Strangers, victims, cowards and “heroes”

A while back I was reminded of a past situation as the head of a man I first could not recall, popped through my open door and called for my attention.

Approximately two year ago I was woken up in the middle of the night by a woman’s frightened screams and a man’s desperate pleading. I remember the stranger’s words, in bad English they sounded: “I ask you, like a sister, to show me the way”. She, increasingly frightened, told him in equally bad English that she has no money. “Let me go” she shouted and her screams grew louder and his pleading more desperate. Now frightened myself, I quickly got my phone, put on a bathrobe and without any idea of what sight that would greet me outside my door I hesitantly opened it. Running through my mind was whether me and the woman could fight this man alone, if need be. Is he by himself? How big is he? As the door swung open, the woman had already escaped into the house and instead two male neighbours stood there with their fists raised. It was a pathetic sight. Two fat, 6 foot tall German guys vs. one tiny Middle-Eastern looking man weighing no more than me. The stranger posed no threat. Drunk, or high, he was desperate for something, something hostility could not silence.

“I am a human!” he exclaimed to the men defending the house. “Treat me like a human!” I agreed with him, and still do. As he stepped closer one of the men shoved him away using too much strength. He fell hard on the asphalt. Once again he came closer and this time received a punch in the face. It was badly directed and I suspect it hurt the German as much to deliver it, as it did the stranger to receive it. I could not help but feel that he just wanted to be a hero. I became strangely pleased to see him hurt from his overreaction. I tried to tell the men that the stranger is just a desperate man, but my words did not do my thoughts justice. But then again neither did my feelings: I was frightened from being woken up to face an unknown, hostile situation; I was ashamed how strangers are greeted in our society; and I am empathetic towards a screaming woman who’d been followed to her doorstep by a drunk stranger, an inexcusable trespass.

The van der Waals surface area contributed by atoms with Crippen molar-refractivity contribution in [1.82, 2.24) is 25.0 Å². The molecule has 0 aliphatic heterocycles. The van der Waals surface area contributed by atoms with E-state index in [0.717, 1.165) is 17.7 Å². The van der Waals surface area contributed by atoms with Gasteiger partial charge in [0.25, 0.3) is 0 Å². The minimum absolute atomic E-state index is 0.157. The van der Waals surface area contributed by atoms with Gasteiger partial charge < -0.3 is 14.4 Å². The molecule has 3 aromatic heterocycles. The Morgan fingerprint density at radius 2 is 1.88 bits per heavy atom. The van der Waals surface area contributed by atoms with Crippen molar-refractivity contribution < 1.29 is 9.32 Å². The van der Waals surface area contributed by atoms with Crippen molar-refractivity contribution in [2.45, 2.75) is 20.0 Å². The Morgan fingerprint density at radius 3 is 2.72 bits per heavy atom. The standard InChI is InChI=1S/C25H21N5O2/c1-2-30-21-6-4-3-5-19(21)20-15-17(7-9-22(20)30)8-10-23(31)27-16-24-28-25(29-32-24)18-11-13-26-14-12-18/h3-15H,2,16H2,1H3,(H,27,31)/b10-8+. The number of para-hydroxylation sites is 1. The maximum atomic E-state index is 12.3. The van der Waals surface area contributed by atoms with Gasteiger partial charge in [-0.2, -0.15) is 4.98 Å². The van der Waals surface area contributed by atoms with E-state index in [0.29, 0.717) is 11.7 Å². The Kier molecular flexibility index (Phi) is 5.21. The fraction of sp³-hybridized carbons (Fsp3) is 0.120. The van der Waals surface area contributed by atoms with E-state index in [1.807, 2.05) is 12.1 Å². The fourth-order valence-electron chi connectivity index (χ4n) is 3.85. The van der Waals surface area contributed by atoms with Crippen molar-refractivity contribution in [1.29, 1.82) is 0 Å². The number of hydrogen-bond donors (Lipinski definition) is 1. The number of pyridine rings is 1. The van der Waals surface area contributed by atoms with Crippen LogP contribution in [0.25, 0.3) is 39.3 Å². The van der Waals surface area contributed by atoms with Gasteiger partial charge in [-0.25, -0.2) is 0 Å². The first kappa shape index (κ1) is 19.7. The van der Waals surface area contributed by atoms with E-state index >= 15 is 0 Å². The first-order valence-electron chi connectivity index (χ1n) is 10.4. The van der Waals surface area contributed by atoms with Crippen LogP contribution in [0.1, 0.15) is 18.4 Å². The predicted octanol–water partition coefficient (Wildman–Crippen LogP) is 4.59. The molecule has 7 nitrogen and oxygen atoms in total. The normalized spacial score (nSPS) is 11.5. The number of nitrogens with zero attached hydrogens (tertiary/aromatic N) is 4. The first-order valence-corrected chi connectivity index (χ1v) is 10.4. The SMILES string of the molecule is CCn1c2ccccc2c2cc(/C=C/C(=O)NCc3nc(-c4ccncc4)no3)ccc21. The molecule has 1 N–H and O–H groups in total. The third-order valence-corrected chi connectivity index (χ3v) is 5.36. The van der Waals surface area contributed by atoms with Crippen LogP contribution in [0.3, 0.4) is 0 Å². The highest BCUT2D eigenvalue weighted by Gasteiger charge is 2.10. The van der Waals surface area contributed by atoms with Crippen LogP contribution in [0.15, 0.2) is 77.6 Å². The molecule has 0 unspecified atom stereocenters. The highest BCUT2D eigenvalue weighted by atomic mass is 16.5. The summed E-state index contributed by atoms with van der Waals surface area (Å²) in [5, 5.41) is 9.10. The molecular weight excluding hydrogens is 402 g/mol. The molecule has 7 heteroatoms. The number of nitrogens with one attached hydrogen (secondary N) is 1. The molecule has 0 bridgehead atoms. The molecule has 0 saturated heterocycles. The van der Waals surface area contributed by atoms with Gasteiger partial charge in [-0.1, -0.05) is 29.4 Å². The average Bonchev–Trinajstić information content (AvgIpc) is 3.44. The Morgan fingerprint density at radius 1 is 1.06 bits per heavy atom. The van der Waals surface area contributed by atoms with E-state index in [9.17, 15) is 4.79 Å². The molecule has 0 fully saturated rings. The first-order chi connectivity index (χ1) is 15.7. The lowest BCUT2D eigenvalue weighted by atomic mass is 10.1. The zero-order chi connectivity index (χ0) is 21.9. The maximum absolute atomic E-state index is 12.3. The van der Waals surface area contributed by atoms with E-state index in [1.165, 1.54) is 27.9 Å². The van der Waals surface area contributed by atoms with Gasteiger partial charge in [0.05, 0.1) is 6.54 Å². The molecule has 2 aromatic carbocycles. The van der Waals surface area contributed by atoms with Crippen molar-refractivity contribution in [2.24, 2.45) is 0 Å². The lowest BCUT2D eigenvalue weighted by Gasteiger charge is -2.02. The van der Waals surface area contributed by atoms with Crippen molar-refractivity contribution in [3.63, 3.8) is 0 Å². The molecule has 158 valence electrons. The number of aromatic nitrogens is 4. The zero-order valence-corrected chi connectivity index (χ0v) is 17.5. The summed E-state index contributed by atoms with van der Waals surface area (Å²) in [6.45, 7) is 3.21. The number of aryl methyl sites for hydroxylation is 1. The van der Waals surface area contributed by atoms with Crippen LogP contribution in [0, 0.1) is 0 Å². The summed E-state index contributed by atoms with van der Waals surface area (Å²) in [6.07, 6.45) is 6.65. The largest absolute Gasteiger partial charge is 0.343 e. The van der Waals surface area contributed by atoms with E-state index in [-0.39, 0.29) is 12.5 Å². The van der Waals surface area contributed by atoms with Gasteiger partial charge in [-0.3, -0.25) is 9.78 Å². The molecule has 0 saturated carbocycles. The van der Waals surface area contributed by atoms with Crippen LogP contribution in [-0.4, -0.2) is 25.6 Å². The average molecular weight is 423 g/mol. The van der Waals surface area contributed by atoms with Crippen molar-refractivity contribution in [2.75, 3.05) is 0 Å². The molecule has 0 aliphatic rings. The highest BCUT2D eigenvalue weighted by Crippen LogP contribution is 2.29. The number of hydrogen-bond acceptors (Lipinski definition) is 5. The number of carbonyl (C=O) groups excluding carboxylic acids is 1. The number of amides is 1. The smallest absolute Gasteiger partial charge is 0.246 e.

Then right there, when my neighbour put his head through my door to thank me for my help that evening, I could sense the burning pride in his voice. He felt like a man. He had protected his tribe… It makes me feel even more ashamed that I had not more successfully meddled that night, perhaps offered the stranger food, or listen to him for a word or two of his painful desperation.

We are too good at forgetting the pain in other peoples’ purposeless existence, and too bad at remembering our own insignificance.

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